Sapan Choksi 16:20
So let's touch on that point a little bit in terms of servant leadership. That means there's, it's very difficult, well, certainly leadership, by theoretically definition, you cannot ram it down anybody's throat, you have to bring people along, there has to be collaboration, etc. And hence, yes, often it does mean time. Of course, if people are bought in, there's better outcomes. I agree. But sometimes, business especially today, the way the speed of this business is booming. How do you practice both. And what I mean by that is, ensure that you stay true to your servant leadership style, and yet, ensure that everything is moving at the speed the business needs it to.
Arthur Phidd 17:08
Right. And this is why the role of the CIO has to be redefined. When we started a few minutes ago, you know, CIOs are not hired to keep the lights on, right. We are truly entrepreneurs. We are visionaries. We are innovators. We are equipped with process management. We are pretty damn good at identifying inefficiencies and workflows. We are experts at understanding the needs of an organization and the finances required to support it. In other words, we're running a line of business, right? As a result, the C, therefore, has to have that seat Sapan, that morning meeting with the other executives and his or her update is not which router failed or which firewall failed, right? Right. His updates are along the lines off, hey, we're looking at the data. And we're beginning to understand that there are new opportunities on the West Coast, or new opportunities in another country, based on what we're seeing in industry reviews and things like that, to bring that to the table, as the CIO is really critical in order to have your colleagues build confidence, right? So now, if one was if you're driving the change, right, as is the case, if you have kids, there are times when you say what it's going to be and that's it. Right? If you don't lead with that. Because if you lead with that you build resentment right up front. Right.
Sapan Choksi 18:55
So actually, what I was gonna ask is that, do you feel that the CIOs are trying to get the respect? More so than how it was before? Because, yeah, it's exactly as you said, you know, when the CIO is reporting to the CFO, just by design, and you'd be surprised that there's still organizations, here deal with where this is still. Your I mean, it's the way of the world I suppose. But yes, I agree that the world is changing, but, you know, you having been in industry for so long. And it's so much experience at the at the C suite level. Have you seen the change?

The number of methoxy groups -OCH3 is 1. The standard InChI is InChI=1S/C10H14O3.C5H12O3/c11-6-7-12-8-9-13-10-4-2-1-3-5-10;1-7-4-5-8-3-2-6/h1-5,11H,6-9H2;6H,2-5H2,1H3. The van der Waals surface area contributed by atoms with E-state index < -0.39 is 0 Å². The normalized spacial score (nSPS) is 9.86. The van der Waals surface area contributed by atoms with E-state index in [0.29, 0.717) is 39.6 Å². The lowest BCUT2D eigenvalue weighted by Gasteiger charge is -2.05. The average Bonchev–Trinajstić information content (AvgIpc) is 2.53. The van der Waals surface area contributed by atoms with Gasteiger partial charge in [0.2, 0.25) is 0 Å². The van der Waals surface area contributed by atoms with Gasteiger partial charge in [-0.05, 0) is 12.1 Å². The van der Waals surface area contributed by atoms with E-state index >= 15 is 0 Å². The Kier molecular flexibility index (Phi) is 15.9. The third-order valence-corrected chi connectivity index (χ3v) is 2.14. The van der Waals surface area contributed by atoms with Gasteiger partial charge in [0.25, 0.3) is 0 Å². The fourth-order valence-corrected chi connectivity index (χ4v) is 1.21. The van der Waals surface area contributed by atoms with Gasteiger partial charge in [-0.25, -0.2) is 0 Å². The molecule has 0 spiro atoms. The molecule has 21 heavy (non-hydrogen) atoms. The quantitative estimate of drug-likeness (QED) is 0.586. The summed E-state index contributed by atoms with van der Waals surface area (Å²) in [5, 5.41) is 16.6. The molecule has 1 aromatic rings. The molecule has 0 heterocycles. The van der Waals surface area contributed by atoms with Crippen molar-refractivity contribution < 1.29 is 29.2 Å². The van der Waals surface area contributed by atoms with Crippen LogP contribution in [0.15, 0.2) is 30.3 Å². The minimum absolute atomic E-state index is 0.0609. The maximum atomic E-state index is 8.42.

Arthur Phidd 19:32
You know, it's not as expansive as I would like it to be Sapan. Where I see the most is within the realm of startups. Right? Yeah. I suppose if you're building it from the ground up, you know, in the time that we live, I'm not going to make those mistakes, right? Like I fundamentally pose this question. If the role of the CFO fundamentally at its core is really to control cost. And if the role of the CIO, fundamentally at its core is to drive innovation, which requires spending, how can you have the role that must spend reporting to the role that must control cost? An irresistible force? Whether an irresistible force meets an immovable object, what happens? Right? So, for me, there's contention in the org structure, when you do that, unless Sapan, the view is IT is a support function. Then great if you think IT is there to keep the lights on, to wait for someone to open a trouble ticket to you know, run cables, when you're running, building a new store, then then I suppose that can work because all they're there to do is to have a series of tasks and they just check them off. And they, but what I've seen is in the startup realm, CIOs are doing exactly what I've said, in the pre startup era. There's a massive contention, people today, step companies that have been around for 50,60,70 years, right? You know, they still struggle to understand the role of a chief information officer. And oftentimes, if the CIO is not strong, does not demand what they want, then what will happen is they will get relegated to being the person who runs the guys who keep the lights on. It's not at the rate that I'd like to see it in older companies. But certainly, I see it in all the startups where the CIO is truly an entrepreneur.